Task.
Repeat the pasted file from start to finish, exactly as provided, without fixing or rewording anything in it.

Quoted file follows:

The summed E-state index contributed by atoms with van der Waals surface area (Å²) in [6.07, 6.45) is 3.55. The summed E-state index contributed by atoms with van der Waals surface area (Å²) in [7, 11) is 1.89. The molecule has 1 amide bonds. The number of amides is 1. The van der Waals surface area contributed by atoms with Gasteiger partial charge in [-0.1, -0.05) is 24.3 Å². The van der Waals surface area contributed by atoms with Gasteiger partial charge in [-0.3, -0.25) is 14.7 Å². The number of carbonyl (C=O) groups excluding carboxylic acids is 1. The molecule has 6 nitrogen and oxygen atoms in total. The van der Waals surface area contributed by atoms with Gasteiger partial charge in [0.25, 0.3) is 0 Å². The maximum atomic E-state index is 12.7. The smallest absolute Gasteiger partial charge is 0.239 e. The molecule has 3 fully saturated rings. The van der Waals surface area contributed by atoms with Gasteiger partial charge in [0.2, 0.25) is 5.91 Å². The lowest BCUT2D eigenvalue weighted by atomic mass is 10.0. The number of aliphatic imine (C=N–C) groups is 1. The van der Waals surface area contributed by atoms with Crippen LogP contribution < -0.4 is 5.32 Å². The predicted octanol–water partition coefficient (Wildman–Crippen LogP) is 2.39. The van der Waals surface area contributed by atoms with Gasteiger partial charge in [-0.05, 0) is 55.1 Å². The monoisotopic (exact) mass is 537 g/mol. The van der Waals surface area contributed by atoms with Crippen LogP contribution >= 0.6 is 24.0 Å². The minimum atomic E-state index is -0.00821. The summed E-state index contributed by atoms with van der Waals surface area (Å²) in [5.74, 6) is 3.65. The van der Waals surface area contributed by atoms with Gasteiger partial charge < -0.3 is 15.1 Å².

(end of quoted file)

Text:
The summed E-state index contributed by atoms with van der Waals surface area (Å²) in [6.07, 6.45) is 3.55. The summed E-state index contributed by atoms with van der Waals surface area (Å²) in [7, 11) is 1.89. The molecule has 1 amide bonds. The number of amides is 1. The van der Waals surface area contributed by atoms with Gasteiger partial charge in [-0.1, -0.05) is 24.3 Å². The van der Waals surface area contributed by atoms with Gasteiger partial charge in [-0.3, -0.25) is 14.7 Å². The number of carbonyl (C=O) groups excluding carboxylic acids is 1. The molecule has 6 nitrogen and oxygen atoms in total. The van der Waals surface area contributed by atoms with Gasteiger partial charge in [0.25, 0.3) is 0 Å². The maximum atomic E-state index is 12.7. The smallest absolute Gasteiger partial charge is 0.239 e. The molecule has 3 fully saturated rings. The van der Waals surface area contributed by atoms with Gasteiger partial charge in [0.2, 0.25) is 5.91 Å². The lowest BCUT2D eigenvalue weighted by atomic mass is 10.0. The number of aliphatic imine (C=N–C) groups is 1. The van der Waals surface area contributed by atoms with Crippen LogP contribution < -0.4 is 5.32 Å². The predicted octanol–water partition coefficient (Wildman–Crippen LogP) is 2.39. The van der Waals surface area contributed by atoms with Gasteiger partial charge in [-0.05, 0) is 55.1 Å². The monoisotopic (exact) mass is 537 g/mol. The van der Waals surface area contributed by atoms with Crippen LogP contribution >= 0.6 is 24.0 Å². The minimum atomic E-state index is -0.00821. The summed E-state index contributed by atoms with van der Waals surface area (Å²) in [5.74, 6) is 3.65. The van der Waals surface area contributed by atoms with Gasteiger partial charge < -0.3 is 15.1 Å².